Friday, December 02, 2011

academics vs. craftsmanship?

My point is not to disparage, but to help establish a more leveled playing field for the arts. I was reading an article yesterday in which my blog was mentioned and it said,
"The discussion in the Netherlands about skills-oriented education versus academic, cognitive schooling reflects similar discussions elsewhere."
This quote inadvertently describes a pervasive false assumption about manual arts... that the manual arts or crafts, in comparison to academic studies are non-cognitive. I know this was not the author's intent. As well known by those who work to create useful beautiful objects, there could be nothing further from the truth.

There are some differences between academic scholars and craftsmen, but the difference is not one of cognitive engagement. Each endeavor takes intellect. The tools may be slightly different. The tools of the craftsman, each of which has evolved through many generations to embody greater intelligence, are for defining the shape, size, beauty and utility of materials. The books in a scholar's library are tools recording the thoughts of previous generations just as the tools on a carpenter's bench record the skills, thoughts and experiences of previous generations. Like a craftsman the scholar will also utilize some physical tools, like writing instruments, computers and the like. He or she uses concepts, references and analogy in place of materials in his work. His or her work exists primarily within the confines of language and published material may be the only tangible expression of his or her labors while the craftsman makes beautifully intelligent things each day to serve in the lives of others.

And then we come to the truth. This is from Charles H. Ham, 1880:
"Nothing stimulates and quickens the intellect more than the use of mechanical tools. The boy who begins to construct things is compelled at once to begin to think, deliberate, reason, and conclude. As he proceeds he is brought in contact with powerful natural forces. If he would control, direct, and apply these forces he must first master the laws by which they are governed; he must investigate the causes of the phenomena of matter, and it will be strange if from this he is not also led to a study of the phenomena of mind. At the very threshold of practical mechanics a thirst for wisdom is engendered, and the student is irresistibly impelled to investigate the mysteries of philosophy. Thus the training of the eye and hand reacts upon the brain, stimulating it to excursions into the realm of scientific discovery in search of facts to be applied in practical forms at the bench and the anvil."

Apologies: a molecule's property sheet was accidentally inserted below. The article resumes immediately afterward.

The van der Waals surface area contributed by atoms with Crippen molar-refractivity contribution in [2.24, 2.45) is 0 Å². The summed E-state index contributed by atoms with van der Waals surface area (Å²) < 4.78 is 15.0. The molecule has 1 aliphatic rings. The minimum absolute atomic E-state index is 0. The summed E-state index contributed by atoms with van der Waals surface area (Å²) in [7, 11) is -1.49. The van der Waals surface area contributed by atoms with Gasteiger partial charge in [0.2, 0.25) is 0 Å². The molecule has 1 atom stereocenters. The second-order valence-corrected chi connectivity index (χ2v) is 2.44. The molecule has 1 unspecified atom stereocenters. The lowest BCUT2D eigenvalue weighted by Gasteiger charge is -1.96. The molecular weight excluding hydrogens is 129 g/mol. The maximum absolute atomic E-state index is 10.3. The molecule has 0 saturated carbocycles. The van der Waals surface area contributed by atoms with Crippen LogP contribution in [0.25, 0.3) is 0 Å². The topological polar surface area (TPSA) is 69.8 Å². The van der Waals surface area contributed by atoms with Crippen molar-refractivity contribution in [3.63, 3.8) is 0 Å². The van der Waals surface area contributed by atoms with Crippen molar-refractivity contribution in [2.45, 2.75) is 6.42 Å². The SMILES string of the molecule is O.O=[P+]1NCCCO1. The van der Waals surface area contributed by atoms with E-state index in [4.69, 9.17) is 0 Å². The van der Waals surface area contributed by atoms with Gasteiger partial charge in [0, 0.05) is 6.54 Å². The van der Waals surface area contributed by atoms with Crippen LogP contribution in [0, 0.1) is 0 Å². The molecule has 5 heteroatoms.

The human being is constantly seeking the truth; the hand is constantly finding it.

I am preparing for a Holiday Art Show at Lux Weaving Studio on Saturday (21 White St. 5-9 PM, and I am cleaning the shop, finish room and office to prepare for a video shoot next week. I will be like a fish out of water as my hands are put to tasks other than making beautiful and useful things.

Make, fix and create...

1 comment:

  1. "The boy who begins to construct things ... must investigate the causes of the phenomena of matter" -- the last word, "matter," caught my attention as it goes to the issue of curiosity in children, of things mattering to them, which is something I worry about. This is not idle wordplay, it seems to me: things that matter are things that have real, material consequences. So when we see children who seem to lack curiosity, for whom little seems to matter, we might wonder whether they're overly abstracted from matter itself. Conversely, it seems plausible to say that children who are most engaged materially seem to be more curious. And when people are curious about something, don't they want to find a way to materially engage with it? It's a virtuous cycle.